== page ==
Baba Kharak Singh – Revolutionary Sikh & SGPC’s First President


Baba Kharak Singh name is a mark of respect in the Sikh Community.He was the first elected president of the Shiromani Gurdwara Parbandhak Committee(SGPC). Apart from this distinction, he was also a freedom fighter of great repute. He worked for the welfare of the masses and after independance of the country, lived a life of peace and quiet away from political activities. He did not seek any favours. His aim in life was to see a free India and flourishing Sikh Community. He worked in both areas and was greatly revered. Such was his clout, that his arrest during freedom struggle launched massive protests by the public. He was arrested several times and was given harsh treatment in prison, but he never deterred from his target.

Baba Kharak Singh’s long public life began innocuously enough – when he was elected Chairman of the Reception Committee of the fifth session of the All-India Sikh Conference held in his home town, Sialkot, in 1912.

The Jallianwala Bagh massacre in 1919 and the subsequent events in Punjab under Martial Law galvanized him into political activity. He addressed the annual session of the Indian National Congress which was held as Amritsar in December 1919, under the presidentship of Motilal Nehru (Jawaharlal’s father).

Baba Kharak Singh was elected the first President of the Shiromani Gurdwara Prabhandak Committee (SGPC) in 1921. In November that year, the Punjab Government passed an order whereby the keys of the toshakhana (treasury) of the Golden Temple at Amritsar were to remain in the custody of the Deputy Commissioner of the district.

The SGPC protested and an agitation was launched. Baba Kharak Singh was arrested. The agitation continued.

As Rana Jang Bahadur Singh, a former Editor of The Tribune wrote: “Ultimately the proud ruling power had to bend before the iron will of the puissant Baba. The key was delivered to him at a public function by a representative of British imperialism. And, metaphorically speaking, with that key he eventually opened the gates of the temple of freedom. He became a general of the army of liberators in the Punjab and his life became a saga of sustained, valiant struggle.”

On January 17, 1922, the keys of the Golden Temple were handed back to Baba Kharak Singh, who had been released along with thousands of other political prisoners, at the Akal Takht. On this day, Mahatma Gandhi, who was then ‘Dictator’ of the Indian National Congress, sent the following telegram to Baba Kharak Singh:

“First decisive battle for India’s freedom won. Congratulations.”

In a lecture at Lahore he said “In the fight for India’s freedom if you find a bullet in my back, do not count me as one amongst the Sikhs of the Gurus and do not cremate my dead body according to the Sikh rites. A disciple of the Great Gurus is an ideal saint-soldier and it supposed to fight in the vanguard and face the bullets in the chest and not in the back, and we the Sikhs shall never allow any foreigner to rule over Motherland, and we shall brook no injustice.”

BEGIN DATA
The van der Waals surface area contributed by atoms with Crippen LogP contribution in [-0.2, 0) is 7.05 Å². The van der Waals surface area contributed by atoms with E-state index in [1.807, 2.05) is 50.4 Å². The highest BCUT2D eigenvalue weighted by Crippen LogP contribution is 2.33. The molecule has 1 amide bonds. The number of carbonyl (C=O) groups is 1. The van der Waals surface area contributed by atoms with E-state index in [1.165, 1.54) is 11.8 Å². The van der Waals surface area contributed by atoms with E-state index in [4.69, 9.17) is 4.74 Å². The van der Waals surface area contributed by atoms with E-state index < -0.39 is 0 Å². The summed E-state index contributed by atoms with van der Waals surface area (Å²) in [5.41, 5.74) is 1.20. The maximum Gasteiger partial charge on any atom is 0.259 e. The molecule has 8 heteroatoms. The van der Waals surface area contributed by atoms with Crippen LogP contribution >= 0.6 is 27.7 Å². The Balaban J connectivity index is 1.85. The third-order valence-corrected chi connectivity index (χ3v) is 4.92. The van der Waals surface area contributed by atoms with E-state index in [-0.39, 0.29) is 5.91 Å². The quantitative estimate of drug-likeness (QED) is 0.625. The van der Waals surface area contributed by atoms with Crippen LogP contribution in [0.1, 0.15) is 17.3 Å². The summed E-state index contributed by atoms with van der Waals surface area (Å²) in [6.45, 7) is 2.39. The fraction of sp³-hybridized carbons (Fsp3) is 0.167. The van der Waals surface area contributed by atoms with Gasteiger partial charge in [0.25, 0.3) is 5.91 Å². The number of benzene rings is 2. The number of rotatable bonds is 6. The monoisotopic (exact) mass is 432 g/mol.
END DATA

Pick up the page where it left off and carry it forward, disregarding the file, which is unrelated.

He organized a mammoth demonstration in 1928 when the Simon Commission visited Lahore. He was again sent to jail in 1931 but was released after six months. He was re-arrested in 1932 and detained for 19 months in prison. Once again he was taken in custody in 1935 for his scathing criticism of the Communal Award.

He was again sent to the jail in 1940 for participating in Satyagrah movement in 1940. In spite of his old age, Babaji did not stop his activities. He was one of those leaders who unhesitatingly took up the cause of the I.N.A. in 1945. During the elections of 1946 he toured the whole of the Punjab and the N.W.F.P. and made a magnificent contribution to the success of the Congress.

According to Jawahar Lal Nehru, during his whole life had never surrender to what he considered to be wrong or evil, whatever the consequences might have been.

At another place Mr. Nehru said about him, “There are few hands which can uphold the honour and preserve the dignity of the national Flag better than those of Babaji”.

After 1947, Baba ji stayed in Delhi in virtual retirement, and died there on 6 October 1963 at the ripe age of 95. Even in his death, he caused a stir.

“Pandit Nehru was in Parliament when he heard that Baba Kharak Singh had passed away. He rushed from Parliament to be by his bedside.

“When he arrived there he saw that Baba ji was still struggling. Nehru was angry at having to rush out on the midst of a Parliament session and he asked the doctors for an explanation. ‘Well, technically he is dead. But this is some kind of a struggle going on within him,’ said the doctors. There he was, struggling till the very last”, recalls Gurdit Singh Jolly.

Its a sad plight of Punjab about what the Akali government did for Babaji. There is no institution or even a road or chowk in the name of Baba Kharak Singh in Punjab, while the government in the center named a very important road in Babaji’s name and at his death they brought out postal stamps in his name and have put up his photograph in the parliament while even in the Sikh Museum in Amritsar and others there is no mention of Baba Kharak Singh under whose leaderships the Sikhs and Indians won all the campaigns against the British and even Gandhi after the victory of Babaji’s campaign sent the following telegram to Babaji: “First Battle of India’s freedom won, Congratulations.” It’s a shame that the sacrifices of the uncrowned king of the Sikhs are absolutely Ignored.


- Sikh Achievers by Ranjit Singh (Hemkunt Publications)
- Sikh Wikepedia